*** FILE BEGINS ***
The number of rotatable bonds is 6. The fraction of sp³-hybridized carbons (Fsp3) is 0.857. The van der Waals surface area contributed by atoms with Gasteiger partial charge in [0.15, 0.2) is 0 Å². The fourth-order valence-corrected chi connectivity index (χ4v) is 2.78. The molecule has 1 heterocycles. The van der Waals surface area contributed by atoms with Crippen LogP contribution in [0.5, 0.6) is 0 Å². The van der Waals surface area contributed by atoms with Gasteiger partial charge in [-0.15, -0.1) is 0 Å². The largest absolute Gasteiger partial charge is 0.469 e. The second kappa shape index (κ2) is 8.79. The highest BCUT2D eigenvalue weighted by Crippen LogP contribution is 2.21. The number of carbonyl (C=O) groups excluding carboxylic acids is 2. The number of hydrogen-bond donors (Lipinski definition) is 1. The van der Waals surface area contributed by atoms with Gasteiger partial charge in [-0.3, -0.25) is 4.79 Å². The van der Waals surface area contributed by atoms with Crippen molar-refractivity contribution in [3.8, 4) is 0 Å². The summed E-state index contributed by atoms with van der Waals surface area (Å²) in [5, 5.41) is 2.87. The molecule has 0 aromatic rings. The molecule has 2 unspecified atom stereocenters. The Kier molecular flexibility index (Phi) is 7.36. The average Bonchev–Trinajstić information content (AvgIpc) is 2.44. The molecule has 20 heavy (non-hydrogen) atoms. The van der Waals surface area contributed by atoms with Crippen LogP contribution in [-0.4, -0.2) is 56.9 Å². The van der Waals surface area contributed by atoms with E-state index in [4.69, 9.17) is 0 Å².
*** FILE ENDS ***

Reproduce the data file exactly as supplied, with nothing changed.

The number of rotatable bonds is 6. The fraction of sp³-hybridized carbons (Fsp3) is 0.857. The van der Waals surface area contributed by atoms with Gasteiger partial charge in [0.15, 0.2) is 0 Å². The fourth-order valence-corrected chi connectivity index (χ4v) is 2.78. The molecule has 1 heterocycles. The van der Waals surface area contributed by atoms with Crippen LogP contribution in [0.5, 0.6) is 0 Å². The van der Waals surface area contributed by atoms with Gasteiger partial charge in [-0.15, -0.1) is 0 Å². The largest absolute Gasteiger partial charge is 0.469 e. The second kappa shape index (κ2) is 8.79. The highest BCUT2D eigenvalue weighted by Crippen LogP contribution is 2.21. The number of carbonyl (C=O) groups excluding carboxylic acids is 2. The number of hydrogen-bond donors (Lipinski definition) is 1. The van der Waals surface area contributed by atoms with Gasteiger partial charge in [-0.3, -0.25) is 4.79 Å². The van der Waals surface area contributed by atoms with Crippen molar-refractivity contribution in [3.8, 4) is 0 Å². The summed E-state index contributed by atoms with van der Waals surface area (Å²) in [5, 5.41) is 2.87. The molecule has 0 aromatic rings. The molecule has 2 unspecified atom stereocenters. The Kier molecular flexibility index (Phi) is 7.36. The average Bonchev–Trinajstić information content (AvgIpc) is 2.44. The molecule has 20 heavy (non-hydrogen) atoms. The van der Waals surface area contributed by atoms with Crippen LogP contribution in [-0.4, -0.2) is 56.9 Å². The van der Waals surface area contributed by atoms with E-state index in [4.69, 9.17) is 0 Å².